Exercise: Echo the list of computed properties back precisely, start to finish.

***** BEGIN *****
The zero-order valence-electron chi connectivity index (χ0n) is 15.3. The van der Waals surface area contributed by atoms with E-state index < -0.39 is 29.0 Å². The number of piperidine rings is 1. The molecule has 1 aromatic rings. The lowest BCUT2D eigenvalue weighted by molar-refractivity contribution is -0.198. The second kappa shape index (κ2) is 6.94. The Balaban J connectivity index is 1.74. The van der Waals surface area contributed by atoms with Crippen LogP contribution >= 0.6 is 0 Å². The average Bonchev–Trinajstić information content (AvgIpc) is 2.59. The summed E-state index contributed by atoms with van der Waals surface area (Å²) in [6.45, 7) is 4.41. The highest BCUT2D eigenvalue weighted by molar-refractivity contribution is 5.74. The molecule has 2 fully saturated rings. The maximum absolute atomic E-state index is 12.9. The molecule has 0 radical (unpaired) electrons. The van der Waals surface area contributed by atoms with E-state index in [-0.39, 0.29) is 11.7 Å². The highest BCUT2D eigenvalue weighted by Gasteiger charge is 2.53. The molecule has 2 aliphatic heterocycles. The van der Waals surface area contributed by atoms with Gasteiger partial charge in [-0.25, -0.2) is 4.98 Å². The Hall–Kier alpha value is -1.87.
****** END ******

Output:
The zero-order valence-electron chi connectivity index (χ0n) is 15.3. The van der Waals surface area contributed by atoms with E-state index < -0.39 is 29.0 Å². The number of piperidine rings is 1. The molecule has 1 aromatic rings. The lowest BCUT2D eigenvalue weighted by molar-refractivity contribution is -0.198. The second kappa shape index (κ2) is 6.94. The Balaban J connectivity index is 1.74. The van der Waals surface area contributed by atoms with Crippen LogP contribution >= 0.6 is 0 Å². The average Bonchev–Trinajstić information content (AvgIpc) is 2.59. The summed E-state index contributed by atoms with van der Waals surface area (Å²) in [6.45, 7) is 4.41. The highest BCUT2D eigenvalue weighted by molar-refractivity contribution is 5.74. The molecule has 2 fully saturated rings. The maximum absolute atomic E-state index is 12.9. The molecule has 0 radical (unpaired) electrons. The van der Waals surface area contributed by atoms with E-state index in [-0.39, 0.29) is 11.7 Å². The highest BCUT2D eigenvalue weighted by Gasteiger charge is 2.53. The molecule has 2 aliphatic heterocycles. The van der Waals surface area contributed by atoms with Gasteiger partial charge in [-0.25, -0.2) is 4.98 Å². The Hall–Kier alpha value is -1.87.